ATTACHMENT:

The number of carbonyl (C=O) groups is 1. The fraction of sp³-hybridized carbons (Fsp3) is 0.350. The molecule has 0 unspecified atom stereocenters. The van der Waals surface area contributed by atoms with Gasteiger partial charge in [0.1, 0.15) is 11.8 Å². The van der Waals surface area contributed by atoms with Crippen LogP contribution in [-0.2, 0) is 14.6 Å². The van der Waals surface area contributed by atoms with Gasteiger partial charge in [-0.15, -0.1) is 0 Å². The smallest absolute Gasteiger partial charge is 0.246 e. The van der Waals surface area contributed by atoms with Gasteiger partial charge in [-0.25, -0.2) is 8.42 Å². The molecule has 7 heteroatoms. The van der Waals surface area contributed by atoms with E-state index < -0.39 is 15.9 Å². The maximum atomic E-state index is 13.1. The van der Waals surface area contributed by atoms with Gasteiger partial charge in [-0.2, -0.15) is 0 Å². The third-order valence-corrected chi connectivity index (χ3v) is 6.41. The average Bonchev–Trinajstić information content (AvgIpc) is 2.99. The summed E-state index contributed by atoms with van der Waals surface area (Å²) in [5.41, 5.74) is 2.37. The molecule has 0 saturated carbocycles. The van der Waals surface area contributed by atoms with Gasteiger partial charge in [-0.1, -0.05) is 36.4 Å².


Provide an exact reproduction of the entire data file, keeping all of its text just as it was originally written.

The number of carbonyl (C=O) groups is 1. The fraction of sp³-hybridized carbons (Fsp3) is 0.350. The molecule has 0 unspecified atom stereocenters. The van der Waals surface area contributed by atoms with Gasteiger partial charge in [0.1, 0.15) is 11.8 Å². The van der Waals surface area contributed by atoms with Crippen LogP contribution in [-0.2, 0) is 14.6 Å². The van der Waals surface area contributed by atoms with Gasteiger partial charge in [-0.15, -0.1) is 0 Å². The smallest absolute Gasteiger partial charge is 0.246 e. The van der Waals surface area contributed by atoms with Gasteiger partial charge in [-0.25, -0.2) is 8.42 Å². The molecule has 7 heteroatoms. The van der Waals surface area contributed by atoms with E-state index < -0.39 is 15.9 Å². The maximum atomic E-state index is 13.1. The van der Waals surface area contributed by atoms with Gasteiger partial charge in [-0.2, -0.15) is 0 Å². The third-order valence-corrected chi connectivity index (χ3v) is 6.41. The average Bonchev–Trinajstić information content (AvgIpc) is 2.99. The summed E-state index contributed by atoms with van der Waals surface area (Å²) in [5.41, 5.74) is 2.37. The molecule has 0 saturated carbocycles. The van der Waals surface area contributed by atoms with Gasteiger partial charge in [-0.1, -0.05) is 36.4 Å².